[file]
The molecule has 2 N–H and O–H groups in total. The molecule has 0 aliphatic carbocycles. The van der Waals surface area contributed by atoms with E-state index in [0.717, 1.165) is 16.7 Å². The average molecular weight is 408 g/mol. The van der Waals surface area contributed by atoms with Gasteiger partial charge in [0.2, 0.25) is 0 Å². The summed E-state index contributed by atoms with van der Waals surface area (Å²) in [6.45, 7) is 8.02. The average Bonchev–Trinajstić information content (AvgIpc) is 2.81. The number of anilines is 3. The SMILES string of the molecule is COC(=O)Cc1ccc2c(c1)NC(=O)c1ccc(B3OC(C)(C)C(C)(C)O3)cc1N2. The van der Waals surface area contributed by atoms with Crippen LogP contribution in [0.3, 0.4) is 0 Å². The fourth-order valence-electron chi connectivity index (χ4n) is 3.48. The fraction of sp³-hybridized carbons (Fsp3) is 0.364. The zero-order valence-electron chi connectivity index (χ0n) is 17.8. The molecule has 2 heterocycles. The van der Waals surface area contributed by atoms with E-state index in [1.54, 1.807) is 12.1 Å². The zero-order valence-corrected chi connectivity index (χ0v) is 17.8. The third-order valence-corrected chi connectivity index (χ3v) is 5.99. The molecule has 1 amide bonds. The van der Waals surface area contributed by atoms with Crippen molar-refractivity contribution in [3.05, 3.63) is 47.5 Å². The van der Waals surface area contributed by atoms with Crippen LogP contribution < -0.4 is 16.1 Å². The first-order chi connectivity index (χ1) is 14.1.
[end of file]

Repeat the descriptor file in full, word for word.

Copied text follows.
The molecule has 2 N–H and O–H groups in total. The molecule has 0 aliphatic carbocycles. The van der Waals surface area contributed by atoms with E-state index in [0.717, 1.165) is 16.7 Å². The average molecular weight is 408 g/mol. The van der Waals surface area contributed by atoms with Gasteiger partial charge in [0.2, 0.25) is 0 Å². The summed E-state index contributed by atoms with van der Waals surface area (Å²) in [6.45, 7) is 8.02. The average Bonchev–Trinajstić information content (AvgIpc) is 2.81. The number of anilines is 3. The SMILES string of the molecule is COC(=O)Cc1ccc2c(c1)NC(=O)c1ccc(B3OC(C)(C)C(C)(C)O3)cc1N2. The van der Waals surface area contributed by atoms with Crippen LogP contribution in [0.3, 0.4) is 0 Å². The fourth-order valence-electron chi connectivity index (χ4n) is 3.48. The fraction of sp³-hybridized carbons (Fsp3) is 0.364. The zero-order valence-electron chi connectivity index (χ0n) is 17.8. The molecule has 2 heterocycles. The van der Waals surface area contributed by atoms with E-state index in [1.54, 1.807) is 12.1 Å². The zero-order valence-corrected chi connectivity index (χ0v) is 17.8. The third-order valence-corrected chi connectivity index (χ3v) is 5.99. The molecule has 1 amide bonds. The van der Waals surface area contributed by atoms with Crippen molar-refractivity contribution in [3.05, 3.63) is 47.5 Å². The van der Waals surface area contributed by atoms with Crippen LogP contribution < -0.4 is 16.1 Å². The first-order chi connectivity index (χ1) is 14.1.